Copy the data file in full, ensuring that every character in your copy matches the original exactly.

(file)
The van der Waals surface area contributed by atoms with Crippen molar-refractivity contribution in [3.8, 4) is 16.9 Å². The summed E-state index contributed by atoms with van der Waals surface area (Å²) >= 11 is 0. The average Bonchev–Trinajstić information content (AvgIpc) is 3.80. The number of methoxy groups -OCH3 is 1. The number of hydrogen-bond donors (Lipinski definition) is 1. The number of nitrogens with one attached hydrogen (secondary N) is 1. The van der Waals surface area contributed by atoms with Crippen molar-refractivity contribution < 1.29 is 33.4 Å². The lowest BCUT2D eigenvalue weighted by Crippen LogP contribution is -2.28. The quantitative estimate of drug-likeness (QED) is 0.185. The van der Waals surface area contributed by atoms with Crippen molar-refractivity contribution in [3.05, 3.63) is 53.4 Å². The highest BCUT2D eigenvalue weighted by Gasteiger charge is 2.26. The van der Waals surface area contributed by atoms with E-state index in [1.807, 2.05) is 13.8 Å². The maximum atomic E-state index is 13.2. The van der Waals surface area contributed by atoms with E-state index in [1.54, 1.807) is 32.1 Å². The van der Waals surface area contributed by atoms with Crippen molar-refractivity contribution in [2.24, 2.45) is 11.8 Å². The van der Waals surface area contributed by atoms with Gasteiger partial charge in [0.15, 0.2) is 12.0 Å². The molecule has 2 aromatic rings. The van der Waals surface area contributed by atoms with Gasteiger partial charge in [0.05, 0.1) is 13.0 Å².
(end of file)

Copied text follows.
The van der Waals surface area contributed by atoms with Crippen molar-refractivity contribution in [3.8, 4) is 16.9 Å². The summed E-state index contributed by atoms with van der Waals surface area (Å²) >= 11 is 0. The average Bonchev–Trinajstić information content (AvgIpc) is 3.80. The number of methoxy groups -OCH3 is 1. The number of hydrogen-bond donors (Lipinski definition) is 1. The number of nitrogens with one attached hydrogen (secondary N) is 1. The van der Waals surface area contributed by atoms with Crippen molar-refractivity contribution < 1.29 is 33.4 Å². The lowest BCUT2D eigenvalue weighted by Crippen LogP contribution is -2.28. The quantitative estimate of drug-likeness (QED) is 0.185. The van der Waals surface area contributed by atoms with Crippen molar-refractivity contribution in [3.05, 3.63) is 53.4 Å². The highest BCUT2D eigenvalue weighted by Gasteiger charge is 2.26. The van der Waals surface area contributed by atoms with E-state index in [1.807, 2.05) is 13.8 Å². The maximum atomic E-state index is 13.2. The van der Waals surface area contributed by atoms with E-state index in [1.54, 1.807) is 32.1 Å². The van der Waals surface area contributed by atoms with Crippen molar-refractivity contribution in [2.24, 2.45) is 11.8 Å². The van der Waals surface area contributed by atoms with Gasteiger partial charge in [0.15, 0.2) is 12.0 Å². The molecule has 2 aromatic rings. The van der Waals surface area contributed by atoms with Gasteiger partial charge in [0.05, 0.1) is 13.0 Å².